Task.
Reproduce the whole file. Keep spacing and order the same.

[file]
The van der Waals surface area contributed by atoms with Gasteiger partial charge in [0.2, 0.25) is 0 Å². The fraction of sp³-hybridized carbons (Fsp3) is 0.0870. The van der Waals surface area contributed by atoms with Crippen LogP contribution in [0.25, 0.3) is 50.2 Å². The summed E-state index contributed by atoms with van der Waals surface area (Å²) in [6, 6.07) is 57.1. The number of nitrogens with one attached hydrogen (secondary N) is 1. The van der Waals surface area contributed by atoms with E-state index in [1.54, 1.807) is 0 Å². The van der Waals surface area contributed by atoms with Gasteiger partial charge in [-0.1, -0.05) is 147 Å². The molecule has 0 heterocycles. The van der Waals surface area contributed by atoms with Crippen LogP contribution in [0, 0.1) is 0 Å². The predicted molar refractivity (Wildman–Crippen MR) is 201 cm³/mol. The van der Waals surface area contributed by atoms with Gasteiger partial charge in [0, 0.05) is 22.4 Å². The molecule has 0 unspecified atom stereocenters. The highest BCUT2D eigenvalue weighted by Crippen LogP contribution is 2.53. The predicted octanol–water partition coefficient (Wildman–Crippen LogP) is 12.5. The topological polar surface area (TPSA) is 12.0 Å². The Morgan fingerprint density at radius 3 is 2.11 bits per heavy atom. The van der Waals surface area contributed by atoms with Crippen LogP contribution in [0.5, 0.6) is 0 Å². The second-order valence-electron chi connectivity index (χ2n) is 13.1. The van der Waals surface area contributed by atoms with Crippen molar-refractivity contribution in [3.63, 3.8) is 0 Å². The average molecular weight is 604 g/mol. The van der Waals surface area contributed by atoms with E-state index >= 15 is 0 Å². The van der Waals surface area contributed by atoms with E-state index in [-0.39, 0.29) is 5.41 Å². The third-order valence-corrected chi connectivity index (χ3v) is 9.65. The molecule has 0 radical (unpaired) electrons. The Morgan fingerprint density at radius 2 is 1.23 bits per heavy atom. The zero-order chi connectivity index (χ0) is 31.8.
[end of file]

The van der Waals surface area contributed by atoms with Gasteiger partial charge in [0.2, 0.25) is 0 Å². The fraction of sp³-hybridized carbons (Fsp3) is 0.0870. The van der Waals surface area contributed by atoms with Crippen LogP contribution in [0.25, 0.3) is 50.2 Å². The summed E-state index contributed by atoms with van der Waals surface area (Å²) in [6, 6.07) is 57.1. The number of nitrogens with one attached hydrogen (secondary N) is 1. The van der Waals surface area contributed by atoms with E-state index in [1.54, 1.807) is 0 Å². The van der Waals surface area contributed by atoms with Gasteiger partial charge in [-0.1, -0.05) is 147 Å². The molecule has 0 heterocycles. The van der Waals surface area contributed by atoms with Crippen LogP contribution in [0, 0.1) is 0 Å². The predicted molar refractivity (Wildman–Crippen MR) is 201 cm³/mol. The van der Waals surface area contributed by atoms with Gasteiger partial charge in [0, 0.05) is 22.4 Å². The molecule has 0 unspecified atom stereocenters. The highest BCUT2D eigenvalue weighted by Crippen LogP contribution is 2.53. The predicted octanol–water partition coefficient (Wildman–Crippen LogP) is 12.5. The topological polar surface area (TPSA) is 12.0 Å². The Morgan fingerprint density at radius 3 is 2.11 bits per heavy atom. The van der Waals surface area contributed by atoms with Crippen LogP contribution in [0.5, 0.6) is 0 Å². The second-order valence-electron chi connectivity index (χ2n) is 13.1. The van der Waals surface area contributed by atoms with Crippen molar-refractivity contribution in [3.63, 3.8) is 0 Å². The average molecular weight is 604 g/mol. The van der Waals surface area contributed by atoms with E-state index >= 15 is 0 Å². The van der Waals surface area contributed by atoms with E-state index in [-0.39, 0.29) is 5.41 Å². The third-order valence-corrected chi connectivity index (χ3v) is 9.65. The molecule has 0 radical (unpaired) electrons. The Morgan fingerprint density at radius 2 is 1.23 bits per heavy atom. The zero-order chi connectivity index (χ0) is 31.8.